A visit to Rumsey’s the chemist in the Village was a treat. I can still recall the wonderful aroma of Yardley soaps and the distinctive packaging of posh chemist items such as Kent combs and Mason Pearson hair brushes - with Mr Rumsey sporting an Alleyn Old Boy tie and ‘half-moon’ specs. But the village shop that attracted me most was Salkeld’s second hand book shop. It was owned by an individual who resembled Wilfrid Bramble, aka TV’s ‘Steptoe’. Here I spent hours searching out those thick ‘William’ books and of course Rupert annuals. Throughout the wartime years, a Rupert Annual was my one Christmas present. And Mr Salkeld managed to obtain some rare specimens when Rupert was initially a brown bear and wore a blue jersey. I still treasure my collection of Rupert books and I am proud to be a member of ‘The Followers of Rupert’ This year, Rupert will celebrate his 100th birthday in the Daily Express. I shall be wearing my distinctive yellow check scarf and drink a toast to Rupert, Bill Badger, Algy Pug and their pals in Nutwood
Now 85 years of age, I look back to those far-off days immediately following the War as some of the happiest. I count myself fortunate in being brought up by loving parents - kept safe during five years of total war and spending my youth in a unique London suburb in a more innocent and less aggressive age. But I still haven’t decided what to do when I grow up!
Jim Hammer remembers
I was 16 and living in Allison Grove and surprisingly have absolutely no recollection of VE Day - except perhaps a wireless relay of Mall crowds shouting, ‘We want the King’. Perhaps my parents just felt relieved that it was over rather than celebratory. My father had lost his business which had traded with Europe and his parents had been killed by a direct hit during a daylight raid in 1941 My own parents also had had a narrow escape. For my aunts, it meant one of them no longer had to drive ambulances through the blitz and the blackout, or another, a consular official, no longer being cut off from home in Europe or for the third as someone bombed out, no longer needing to volunteer to help at canteens in London or even my mother providing evening refreshments to the troops manning the AA guns at the gunsite at the top of Grange Lane or the rocket battery in the fields between the golf course and Cox’s Walk. For my father there was no more Home Guard.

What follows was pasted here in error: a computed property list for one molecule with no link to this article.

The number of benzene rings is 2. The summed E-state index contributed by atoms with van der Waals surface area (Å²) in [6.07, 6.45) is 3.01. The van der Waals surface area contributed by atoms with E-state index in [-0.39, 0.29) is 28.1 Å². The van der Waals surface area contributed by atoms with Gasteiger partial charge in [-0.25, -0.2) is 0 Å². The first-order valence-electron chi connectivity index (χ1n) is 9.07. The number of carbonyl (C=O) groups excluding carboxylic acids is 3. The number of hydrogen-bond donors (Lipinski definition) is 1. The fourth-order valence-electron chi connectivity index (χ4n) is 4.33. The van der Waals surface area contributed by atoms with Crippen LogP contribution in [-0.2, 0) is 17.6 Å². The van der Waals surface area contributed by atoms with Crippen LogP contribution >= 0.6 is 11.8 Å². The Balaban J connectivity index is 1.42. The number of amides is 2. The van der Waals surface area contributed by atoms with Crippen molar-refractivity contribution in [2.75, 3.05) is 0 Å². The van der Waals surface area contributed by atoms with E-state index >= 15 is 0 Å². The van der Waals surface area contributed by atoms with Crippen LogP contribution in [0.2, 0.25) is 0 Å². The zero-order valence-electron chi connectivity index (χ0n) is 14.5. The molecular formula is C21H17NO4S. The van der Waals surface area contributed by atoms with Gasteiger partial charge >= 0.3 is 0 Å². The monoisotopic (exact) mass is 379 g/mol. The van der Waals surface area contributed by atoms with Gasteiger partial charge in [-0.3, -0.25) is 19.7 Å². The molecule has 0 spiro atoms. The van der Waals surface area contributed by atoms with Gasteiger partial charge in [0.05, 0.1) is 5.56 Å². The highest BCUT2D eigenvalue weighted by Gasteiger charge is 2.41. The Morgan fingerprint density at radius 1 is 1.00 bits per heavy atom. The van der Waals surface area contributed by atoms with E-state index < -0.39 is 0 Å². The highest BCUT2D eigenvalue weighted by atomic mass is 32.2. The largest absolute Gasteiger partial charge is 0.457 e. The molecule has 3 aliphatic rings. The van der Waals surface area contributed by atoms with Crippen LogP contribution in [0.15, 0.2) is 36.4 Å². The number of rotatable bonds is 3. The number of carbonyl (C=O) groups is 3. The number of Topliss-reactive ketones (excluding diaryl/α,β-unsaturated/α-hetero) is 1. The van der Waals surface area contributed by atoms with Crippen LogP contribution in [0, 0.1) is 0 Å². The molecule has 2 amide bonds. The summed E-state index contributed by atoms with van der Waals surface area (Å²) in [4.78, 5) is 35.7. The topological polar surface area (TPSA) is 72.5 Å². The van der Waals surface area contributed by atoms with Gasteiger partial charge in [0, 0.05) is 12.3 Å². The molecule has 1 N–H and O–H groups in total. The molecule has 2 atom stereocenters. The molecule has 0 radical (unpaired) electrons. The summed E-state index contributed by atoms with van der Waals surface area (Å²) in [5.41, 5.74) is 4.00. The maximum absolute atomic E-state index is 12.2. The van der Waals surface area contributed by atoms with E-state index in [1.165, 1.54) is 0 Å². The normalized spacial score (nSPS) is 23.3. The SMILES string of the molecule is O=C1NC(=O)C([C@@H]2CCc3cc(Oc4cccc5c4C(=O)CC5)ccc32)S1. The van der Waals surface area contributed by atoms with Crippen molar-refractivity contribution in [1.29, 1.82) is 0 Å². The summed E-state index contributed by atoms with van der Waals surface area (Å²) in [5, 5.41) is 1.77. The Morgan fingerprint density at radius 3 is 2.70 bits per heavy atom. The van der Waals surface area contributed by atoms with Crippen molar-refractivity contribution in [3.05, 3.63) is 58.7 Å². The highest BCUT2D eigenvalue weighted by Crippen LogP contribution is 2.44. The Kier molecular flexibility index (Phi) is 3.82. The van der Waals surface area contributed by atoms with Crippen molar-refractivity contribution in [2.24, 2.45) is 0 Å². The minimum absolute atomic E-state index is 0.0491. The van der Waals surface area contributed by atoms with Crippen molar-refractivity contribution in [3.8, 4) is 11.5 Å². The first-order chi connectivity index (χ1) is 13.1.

At times the intervals between the wail of the air raid warning and the steady ‘all clear’, and then back again, had been so frequent that I had made a sliding panel (which I recently found) which showed either “thick” (red) or “clear”(green) - possibly useful if anyone had remembered to change it.
By 1945 we had got used to no longer fearing the doodlebug’s engine cutting out and the terrifying silence until the explosion. Was this one for us ? The V1 that destroyed the two houses that stood where Frank Dixon Way joins College Road was the nearest to us and the pervasive smell of fragmented ceiling plaster, the unexpected crunch of broken glass and doors in odd places remain unforgettable. By then too we had got used to no longer hosting barrage balloons in the parks and fields of Dulwich as they had been moved to the coast in the hope of intercepting V1’s, leaving Kent, Sussex and Surrey free for the fighters’ dangerous job of trying to shoot down a ton of flying high explosives. It was also a relief no longer being aware of the very remote chance of being killed, or worse, seriously injured by a V2. And gradually bombed houses such as those across the road or The Grange which had provided our adventure playgrounds would be demolished or rebuilt.
Whilst I remember exactly where I was when I learned of Hiroshima, VJ Day is a complete blank. My parents, whose lives had been turned upside down for the second time in 25 years just wanted to get on with their normal lives. But I think that we were all conscious that so many others had in every sense lost so much more and that we had been fortunate to have survived.